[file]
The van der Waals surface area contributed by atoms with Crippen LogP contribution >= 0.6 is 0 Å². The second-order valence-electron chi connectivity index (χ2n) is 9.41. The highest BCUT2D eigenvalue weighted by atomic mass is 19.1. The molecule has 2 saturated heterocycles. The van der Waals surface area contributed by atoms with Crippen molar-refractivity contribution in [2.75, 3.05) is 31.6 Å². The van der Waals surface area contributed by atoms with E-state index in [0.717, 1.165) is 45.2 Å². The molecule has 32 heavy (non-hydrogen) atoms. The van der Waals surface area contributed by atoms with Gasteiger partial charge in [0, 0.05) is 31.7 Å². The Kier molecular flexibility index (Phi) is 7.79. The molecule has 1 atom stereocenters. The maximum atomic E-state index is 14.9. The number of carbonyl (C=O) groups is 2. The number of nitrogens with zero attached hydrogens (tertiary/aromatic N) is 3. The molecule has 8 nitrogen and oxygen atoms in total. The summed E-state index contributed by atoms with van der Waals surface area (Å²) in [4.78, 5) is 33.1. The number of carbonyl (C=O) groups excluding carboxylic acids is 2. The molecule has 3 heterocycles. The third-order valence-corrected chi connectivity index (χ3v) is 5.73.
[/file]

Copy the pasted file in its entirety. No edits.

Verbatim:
The van der Waals surface area contributed by atoms with Crippen LogP contribution >= 0.6 is 0 Å². The second-order valence-electron chi connectivity index (χ2n) is 9.41. The highest BCUT2D eigenvalue weighted by atomic mass is 19.1. The molecule has 2 saturated heterocycles. The van der Waals surface area contributed by atoms with Crippen molar-refractivity contribution in [2.75, 3.05) is 31.6 Å². The van der Waals surface area contributed by atoms with E-state index in [0.717, 1.165) is 45.2 Å². The molecule has 32 heavy (non-hydrogen) atoms. The van der Waals surface area contributed by atoms with Gasteiger partial charge in [0, 0.05) is 31.7 Å². The Kier molecular flexibility index (Phi) is 7.79. The molecule has 1 atom stereocenters. The maximum atomic E-state index is 14.9. The number of carbonyl (C=O) groups is 2. The number of nitrogens with zero attached hydrogens (tertiary/aromatic N) is 3. The molecule has 8 nitrogen and oxygen atoms in total. The summed E-state index contributed by atoms with van der Waals surface area (Å²) in [4.78, 5) is 33.1. The number of carbonyl (C=O) groups excluding carboxylic acids is 2. The molecule has 3 heterocycles. The third-order valence-corrected chi connectivity index (χ3v) is 5.73.